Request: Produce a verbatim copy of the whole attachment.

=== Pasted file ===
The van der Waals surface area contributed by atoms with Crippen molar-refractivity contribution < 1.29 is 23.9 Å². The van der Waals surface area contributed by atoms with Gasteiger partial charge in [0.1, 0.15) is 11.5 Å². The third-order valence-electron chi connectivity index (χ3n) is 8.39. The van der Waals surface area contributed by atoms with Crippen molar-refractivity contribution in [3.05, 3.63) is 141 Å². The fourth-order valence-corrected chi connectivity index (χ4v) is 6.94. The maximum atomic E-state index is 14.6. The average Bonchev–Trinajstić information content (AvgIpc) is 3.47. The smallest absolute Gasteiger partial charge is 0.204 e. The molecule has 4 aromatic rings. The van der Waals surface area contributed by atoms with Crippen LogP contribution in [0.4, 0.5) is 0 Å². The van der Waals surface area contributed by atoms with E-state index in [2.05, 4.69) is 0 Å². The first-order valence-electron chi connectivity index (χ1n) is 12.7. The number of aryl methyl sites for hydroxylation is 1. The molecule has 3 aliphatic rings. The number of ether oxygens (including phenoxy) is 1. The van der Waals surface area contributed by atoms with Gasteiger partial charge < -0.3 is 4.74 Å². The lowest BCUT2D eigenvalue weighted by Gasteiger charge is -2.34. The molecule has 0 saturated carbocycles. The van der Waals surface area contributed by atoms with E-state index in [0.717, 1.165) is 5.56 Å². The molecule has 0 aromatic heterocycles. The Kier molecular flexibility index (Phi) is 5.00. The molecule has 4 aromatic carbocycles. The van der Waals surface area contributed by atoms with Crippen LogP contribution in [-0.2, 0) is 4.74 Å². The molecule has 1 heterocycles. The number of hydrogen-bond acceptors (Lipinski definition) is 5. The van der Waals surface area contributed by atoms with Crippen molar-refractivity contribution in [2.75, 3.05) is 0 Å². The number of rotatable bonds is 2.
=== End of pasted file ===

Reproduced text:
The van der Waals surface area contributed by atoms with Crippen molar-refractivity contribution < 1.29 is 23.9 Å². The van der Waals surface area contributed by atoms with Gasteiger partial charge in [0.1, 0.15) is 11.5 Å². The third-order valence-electron chi connectivity index (χ3n) is 8.39. The van der Waals surface area contributed by atoms with Crippen molar-refractivity contribution in [3.05, 3.63) is 141 Å². The fourth-order valence-corrected chi connectivity index (χ4v) is 6.94. The maximum atomic E-state index is 14.6. The average Bonchev–Trinajstić information content (AvgIpc) is 3.47. The smallest absolute Gasteiger partial charge is 0.204 e. The molecule has 4 aromatic rings. The van der Waals surface area contributed by atoms with Crippen LogP contribution in [0.4, 0.5) is 0 Å². The van der Waals surface area contributed by atoms with E-state index in [2.05, 4.69) is 0 Å². The first-order valence-electron chi connectivity index (χ1n) is 12.7. The number of aryl methyl sites for hydroxylation is 1. The molecule has 3 aliphatic rings. The number of ether oxygens (including phenoxy) is 1. The van der Waals surface area contributed by atoms with Gasteiger partial charge < -0.3 is 4.74 Å². The lowest BCUT2D eigenvalue weighted by Gasteiger charge is -2.34. The molecule has 0 saturated carbocycles. The van der Waals surface area contributed by atoms with E-state index in [0.717, 1.165) is 5.56 Å². The molecule has 0 aromatic heterocycles. The Kier molecular flexibility index (Phi) is 5.00. The molecule has 4 aromatic carbocycles. The van der Waals surface area contributed by atoms with Crippen LogP contribution in [-0.2, 0) is 4.74 Å². The molecule has 1 heterocycles. The number of hydrogen-bond acceptors (Lipinski definition) is 5. The van der Waals surface area contributed by atoms with Crippen molar-refractivity contribution in [2.75, 3.05) is 0 Å². The number of rotatable bonds is 2.